Canterbury is a beautiful city in the Southeast of the UK set within the county of Kent, the so-called “Garden of England.”
As well as having a lovely mixture of coastline and countryside scenery with the amenities and cosmopolitan feel of a much bigger city, Canterbury has excellent transport links and is less than an hour away from central London thanks to the high speed rail link, which makes it an ideal place to come and study English during your stay in the UK.
The city is crammed full of history – a significant part of it is a UNESCO World Heritage Site which is over 1,500 years old. The central districts which house the famous Cathedral are surrounded by ancient cobbled streets and lovely historic buildings.
In fact there has been a settlement in Canterbury since prehistoric times, including a major city of the Romans, so whatever period of history you are interested in you are bound to find something that will have you scrambling to get out your camera!
Canterbury is a relatively small town which gives it a very friendly air, while its large numbers of students and visitors give it a very cosmopolitan and international feel as well as an active social life.
There are three universities and several English language schools in the city as well as a large number of pubs, cafes, restaurants, nightclubs, bars and other entertainments in the area.
As well as plenty of transport links to Folkestone, Dover and other coastline areas, the city itself is surrounded by lovely farmland dotted with quaint little villages and towns that ooze with local history.
Where To Visit During Your Stay
Although there are excellent public transport links around Canterbury it is best to explore the city on foot in order to fully appreciate the narrow, twisting streets with hidden away shops and cafes where you can sit to get a glimpse of the majestic Cathedral spires. Here are some good places to look for to get your exploration started.
Canterbury Cathedral and the UNESCO Site
The beautiful Cathedral itself is the central church for Anglican Christianity and is well worth the price of admission. Make sure you set aside a few hours to look at everything on the grounds and also down in the crypts. Together with the grounds, nearby St Martin’s Church and the ruins of St Augustine’s Abbey, the Cathedral forms the central part of the UNESCO World Heritage site as a record of Christianity’s introduction to Britain.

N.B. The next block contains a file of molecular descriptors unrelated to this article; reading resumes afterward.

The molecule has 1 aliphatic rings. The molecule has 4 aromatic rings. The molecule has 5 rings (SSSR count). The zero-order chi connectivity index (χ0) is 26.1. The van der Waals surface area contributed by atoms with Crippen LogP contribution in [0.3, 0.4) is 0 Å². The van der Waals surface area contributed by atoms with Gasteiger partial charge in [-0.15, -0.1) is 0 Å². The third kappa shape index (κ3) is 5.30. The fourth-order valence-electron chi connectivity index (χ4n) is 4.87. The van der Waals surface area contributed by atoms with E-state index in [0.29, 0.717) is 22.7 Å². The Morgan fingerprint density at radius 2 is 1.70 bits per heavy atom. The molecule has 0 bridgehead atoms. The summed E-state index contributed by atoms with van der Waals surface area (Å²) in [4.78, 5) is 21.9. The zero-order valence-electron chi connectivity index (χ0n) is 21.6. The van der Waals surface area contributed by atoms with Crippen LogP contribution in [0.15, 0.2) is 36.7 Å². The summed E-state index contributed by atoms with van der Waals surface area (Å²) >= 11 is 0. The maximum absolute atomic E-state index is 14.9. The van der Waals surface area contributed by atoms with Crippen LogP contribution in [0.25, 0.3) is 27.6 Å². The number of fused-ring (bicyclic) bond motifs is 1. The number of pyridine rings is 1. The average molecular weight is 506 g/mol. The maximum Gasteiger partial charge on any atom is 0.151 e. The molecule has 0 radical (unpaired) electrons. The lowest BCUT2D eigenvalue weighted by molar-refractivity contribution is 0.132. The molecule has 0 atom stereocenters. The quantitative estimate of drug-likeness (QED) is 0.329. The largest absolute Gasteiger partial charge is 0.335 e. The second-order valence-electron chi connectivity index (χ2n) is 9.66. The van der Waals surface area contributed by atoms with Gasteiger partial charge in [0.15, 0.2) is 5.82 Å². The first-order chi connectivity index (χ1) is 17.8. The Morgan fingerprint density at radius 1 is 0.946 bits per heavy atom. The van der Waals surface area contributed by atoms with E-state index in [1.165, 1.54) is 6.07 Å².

There has been a church on the site of the Cathedral for nearly 1,500 years now. The current crypts are 900 years old and the nave (the central approach to the main altar) was built back in the 14th century. Do bear in mind that the Cathedral can get very busy so it can be worth trying to time your visit for quieter times of day. The Cathedral website includes a virtual tour and more information on how and when to stop by.
Just ten minutes’ walk from the Cathedral is St Martin’s Church, which dates back as early as the 13th century although some parts of the walls are even older. It is actually the oldest parish church in England which has seen continuous use, and the oldest church in the entire English speaking world which is still used for worship. The church is currently closed for building work until the end of March 2013, but you can still admire it from the outside.
The Norman castle in Canterbury is one of the most ancient still standing in Britain. It was founded by William the Conqueror around the year 1070, not long after his initial invasion, and turned into a prison 300 years later although it was sadly ruined by the 1700s. It also forms part of the city wall walking trail.
The city walls were originally built by the Romans and then rebuilt in around the year 1100, although sadly many of the original gates were destroyed when roads were widened in the 1800s. Today about half of the wall is still standing, including some of the watch towers and the Westgate, which was used as a prison. Taking a walking tour of the walls can be a great way to see the city on your first visit.